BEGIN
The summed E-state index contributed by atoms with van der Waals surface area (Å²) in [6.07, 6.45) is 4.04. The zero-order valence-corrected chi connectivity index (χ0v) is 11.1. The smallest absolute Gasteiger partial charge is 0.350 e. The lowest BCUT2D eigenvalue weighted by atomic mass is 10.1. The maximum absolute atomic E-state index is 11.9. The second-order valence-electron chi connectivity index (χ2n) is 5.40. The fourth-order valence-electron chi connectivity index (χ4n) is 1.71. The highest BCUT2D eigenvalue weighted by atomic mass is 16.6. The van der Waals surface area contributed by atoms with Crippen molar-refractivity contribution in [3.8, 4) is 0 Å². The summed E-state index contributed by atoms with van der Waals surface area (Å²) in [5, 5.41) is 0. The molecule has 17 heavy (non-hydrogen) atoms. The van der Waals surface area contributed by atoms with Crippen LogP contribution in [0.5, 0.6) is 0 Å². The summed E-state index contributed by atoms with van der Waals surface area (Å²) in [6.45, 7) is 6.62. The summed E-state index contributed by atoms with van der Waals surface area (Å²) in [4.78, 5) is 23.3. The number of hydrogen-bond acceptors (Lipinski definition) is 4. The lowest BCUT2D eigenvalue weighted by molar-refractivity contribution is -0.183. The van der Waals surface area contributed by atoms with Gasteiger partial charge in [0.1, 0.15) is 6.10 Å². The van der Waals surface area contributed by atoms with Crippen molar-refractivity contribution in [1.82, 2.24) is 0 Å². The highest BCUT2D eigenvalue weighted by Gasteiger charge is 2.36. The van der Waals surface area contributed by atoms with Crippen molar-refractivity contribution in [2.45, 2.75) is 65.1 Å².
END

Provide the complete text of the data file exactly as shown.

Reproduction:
The summed E-state index contributed by atoms with van der Waals surface area (Å²) in [6.07, 6.45) is 4.04. The zero-order valence-corrected chi connectivity index (χ0v) is 11.1. The smallest absolute Gasteiger partial charge is 0.350 e. The lowest BCUT2D eigenvalue weighted by atomic mass is 10.1. The maximum absolute atomic E-state index is 11.9. The second-order valence-electron chi connectivity index (χ2n) is 5.40. The fourth-order valence-electron chi connectivity index (χ4n) is 1.71. The highest BCUT2D eigenvalue weighted by atomic mass is 16.6. The van der Waals surface area contributed by atoms with Crippen molar-refractivity contribution in [3.8, 4) is 0 Å². The summed E-state index contributed by atoms with van der Waals surface area (Å²) in [5, 5.41) is 0. The molecule has 17 heavy (non-hydrogen) atoms. The van der Waals surface area contributed by atoms with Crippen LogP contribution in [0.5, 0.6) is 0 Å². The summed E-state index contributed by atoms with van der Waals surface area (Å²) in [6.45, 7) is 6.62. The summed E-state index contributed by atoms with van der Waals surface area (Å²) in [4.78, 5) is 23.3. The number of hydrogen-bond acceptors (Lipinski definition) is 4. The lowest BCUT2D eigenvalue weighted by molar-refractivity contribution is -0.183. The van der Waals surface area contributed by atoms with Gasteiger partial charge in [0.1, 0.15) is 6.10 Å². The van der Waals surface area contributed by atoms with Crippen molar-refractivity contribution in [1.82, 2.24) is 0 Å². The highest BCUT2D eigenvalue weighted by Gasteiger charge is 2.36. The van der Waals surface area contributed by atoms with Crippen molar-refractivity contribution in [2.45, 2.75) is 65.1 Å².